Tuesday, August 13, 2013

Last Week Obama Promised a Review of NSA Surveillance by a Group of "Outside Experts", Then Appoints an Insider to Head It

But I'm sure that the Director of National Intelligence, James Clapper, won't stack the deck or anything as he clearly has no vested interest in these matters.  Here is the irreplaceable Conor Friedersdorf on the latest BS:

President Obama pledged last week that he would take "specific steps" to reform U.S. surveillance policy. This week, he proved unable to keep his word for any longer than a weekend.


An independent group of outside experts, whose tasks include ensuring that there is no abuse and assessing the impact of surveillance on privacy. That's what he promised the American people.


As Marcy Wheeler notes, "In the memo Obama just released ordering James Clapper to form such a committee, those words 'outside' and 'independent' disappear entirely." Indeed, putting the director of national intelligence in charge all but guarantees that the effort will be neither of those things -- especially since the Clapper has already lied to Congress about NSA spying. This "Review Group" won't even report its findings directly to the public or Congressional oversight committees. It'll report to Obama ... but indirectly, through Clapper.

"If this was about 'restoring the trust' of the American people that the government isn't pulling a fast one over on them, President Obama sure has a funny way of trying to rebuild that trust," Techdirt comments. "This seems a lot more like giving the concerns of the American public a giant middle finger."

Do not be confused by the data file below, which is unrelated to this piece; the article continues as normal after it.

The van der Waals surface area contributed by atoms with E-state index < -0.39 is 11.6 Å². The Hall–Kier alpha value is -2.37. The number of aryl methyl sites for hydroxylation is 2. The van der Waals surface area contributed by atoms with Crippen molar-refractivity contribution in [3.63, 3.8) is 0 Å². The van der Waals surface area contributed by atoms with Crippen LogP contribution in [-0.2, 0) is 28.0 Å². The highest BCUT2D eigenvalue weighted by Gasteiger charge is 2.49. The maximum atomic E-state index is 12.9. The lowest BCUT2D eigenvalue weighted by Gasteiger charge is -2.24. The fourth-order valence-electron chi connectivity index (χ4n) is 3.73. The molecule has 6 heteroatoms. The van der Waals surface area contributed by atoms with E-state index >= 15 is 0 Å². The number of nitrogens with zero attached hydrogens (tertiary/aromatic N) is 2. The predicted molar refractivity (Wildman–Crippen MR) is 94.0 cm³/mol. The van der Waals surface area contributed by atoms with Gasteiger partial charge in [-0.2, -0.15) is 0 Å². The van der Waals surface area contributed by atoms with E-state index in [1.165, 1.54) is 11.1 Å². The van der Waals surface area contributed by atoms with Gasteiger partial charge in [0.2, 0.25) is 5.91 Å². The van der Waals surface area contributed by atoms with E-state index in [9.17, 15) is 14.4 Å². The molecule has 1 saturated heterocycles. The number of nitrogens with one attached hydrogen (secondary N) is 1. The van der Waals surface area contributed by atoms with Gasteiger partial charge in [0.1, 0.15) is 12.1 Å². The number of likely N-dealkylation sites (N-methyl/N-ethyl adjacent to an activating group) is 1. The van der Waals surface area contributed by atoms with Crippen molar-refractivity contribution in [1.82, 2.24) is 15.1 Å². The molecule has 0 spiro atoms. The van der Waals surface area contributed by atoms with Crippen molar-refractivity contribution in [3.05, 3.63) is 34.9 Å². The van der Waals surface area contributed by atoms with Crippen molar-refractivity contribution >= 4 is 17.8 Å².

There's even more bad news. In the newly released directive, there is no longer any mention of assessing how federal surveillance programs affect "our privacy," or figuring out how to make sure that there is "no abuse."

What happened to those goals? The closest the Monday directive comes to them is an instruction to remember "our need to maintain the public trust" as one of many policy considerations.

Forget whether abuses are happening, or whether privacy rights are in fact being protected. Clapper need only probe the perception of trust. Remember, this is a man with a demonstrated willingness to tell lies under oath when he decides doing so serves the greater good. How might he interpret the charge to make sure that public trust is maintained? I strongly suspect his approach will involve hiding certain truths that, if exposed, would diminish public trust more.

No comments:

Post a Comment